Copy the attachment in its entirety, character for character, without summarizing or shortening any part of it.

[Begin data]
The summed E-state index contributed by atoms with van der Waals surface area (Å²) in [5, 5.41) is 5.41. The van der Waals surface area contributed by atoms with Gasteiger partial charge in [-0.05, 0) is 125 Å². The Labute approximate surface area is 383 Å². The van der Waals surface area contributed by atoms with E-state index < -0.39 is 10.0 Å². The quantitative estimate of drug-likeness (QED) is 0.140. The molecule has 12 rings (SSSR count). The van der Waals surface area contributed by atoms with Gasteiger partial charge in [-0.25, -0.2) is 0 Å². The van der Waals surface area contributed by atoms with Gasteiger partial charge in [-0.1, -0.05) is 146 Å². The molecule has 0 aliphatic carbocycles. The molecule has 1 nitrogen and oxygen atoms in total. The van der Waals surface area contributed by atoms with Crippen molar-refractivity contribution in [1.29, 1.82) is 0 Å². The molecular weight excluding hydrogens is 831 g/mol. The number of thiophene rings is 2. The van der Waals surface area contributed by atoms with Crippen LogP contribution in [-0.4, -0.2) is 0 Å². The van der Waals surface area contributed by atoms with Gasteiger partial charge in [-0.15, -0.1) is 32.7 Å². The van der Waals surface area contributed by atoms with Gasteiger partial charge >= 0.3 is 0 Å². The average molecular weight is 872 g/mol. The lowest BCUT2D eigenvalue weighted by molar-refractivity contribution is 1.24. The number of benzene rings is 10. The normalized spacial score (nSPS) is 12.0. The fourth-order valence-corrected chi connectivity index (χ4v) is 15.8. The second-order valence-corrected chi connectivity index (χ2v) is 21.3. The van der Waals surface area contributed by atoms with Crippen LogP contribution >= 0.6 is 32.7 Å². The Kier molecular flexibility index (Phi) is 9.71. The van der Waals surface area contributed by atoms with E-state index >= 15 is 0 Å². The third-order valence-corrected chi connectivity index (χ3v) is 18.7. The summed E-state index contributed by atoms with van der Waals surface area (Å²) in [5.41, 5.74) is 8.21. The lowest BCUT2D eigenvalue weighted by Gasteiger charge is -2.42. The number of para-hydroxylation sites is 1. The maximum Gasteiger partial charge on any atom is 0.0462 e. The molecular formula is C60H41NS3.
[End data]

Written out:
The summed E-state index contributed by atoms with van der Waals surface area (Å²) in [5, 5.41) is 5.41. The van der Waals surface area contributed by atoms with Gasteiger partial charge in [-0.05, 0) is 125 Å². The Labute approximate surface area is 383 Å². The van der Waals surface area contributed by atoms with E-state index < -0.39 is 10.0 Å². The quantitative estimate of drug-likeness (QED) is 0.140. The molecule has 12 rings (SSSR count). The van der Waals surface area contributed by atoms with Gasteiger partial charge in [-0.25, -0.2) is 0 Å². The van der Waals surface area contributed by atoms with Gasteiger partial charge in [-0.1, -0.05) is 146 Å². The molecule has 0 aliphatic carbocycles. The molecule has 1 nitrogen and oxygen atoms in total. The van der Waals surface area contributed by atoms with Crippen molar-refractivity contribution in [1.29, 1.82) is 0 Å². The molecular weight excluding hydrogens is 831 g/mol. The number of thiophene rings is 2. The van der Waals surface area contributed by atoms with Crippen LogP contribution in [-0.4, -0.2) is 0 Å². The van der Waals surface area contributed by atoms with Gasteiger partial charge in [-0.15, -0.1) is 32.7 Å². The van der Waals surface area contributed by atoms with Gasteiger partial charge >= 0.3 is 0 Å². The average molecular weight is 872 g/mol. The lowest BCUT2D eigenvalue weighted by molar-refractivity contribution is 1.24. The number of benzene rings is 10. The normalized spacial score (nSPS) is 12.0. The fourth-order valence-corrected chi connectivity index (χ4v) is 15.8. The second-order valence-corrected chi connectivity index (χ2v) is 21.3. The van der Waals surface area contributed by atoms with Crippen LogP contribution >= 0.6 is 32.7 Å². The Kier molecular flexibility index (Phi) is 9.71. The van der Waals surface area contributed by atoms with E-state index >= 15 is 0 Å². The third-order valence-corrected chi connectivity index (χ3v) is 18.7. The summed E-state index contributed by atoms with van der Waals surface area (Å²) in [5.41, 5.74) is 8.21. The lowest BCUT2D eigenvalue weighted by Gasteiger charge is -2.42. The number of para-hydroxylation sites is 1. The maximum Gasteiger partial charge on any atom is 0.0462 e. The molecular formula is C60H41NS3.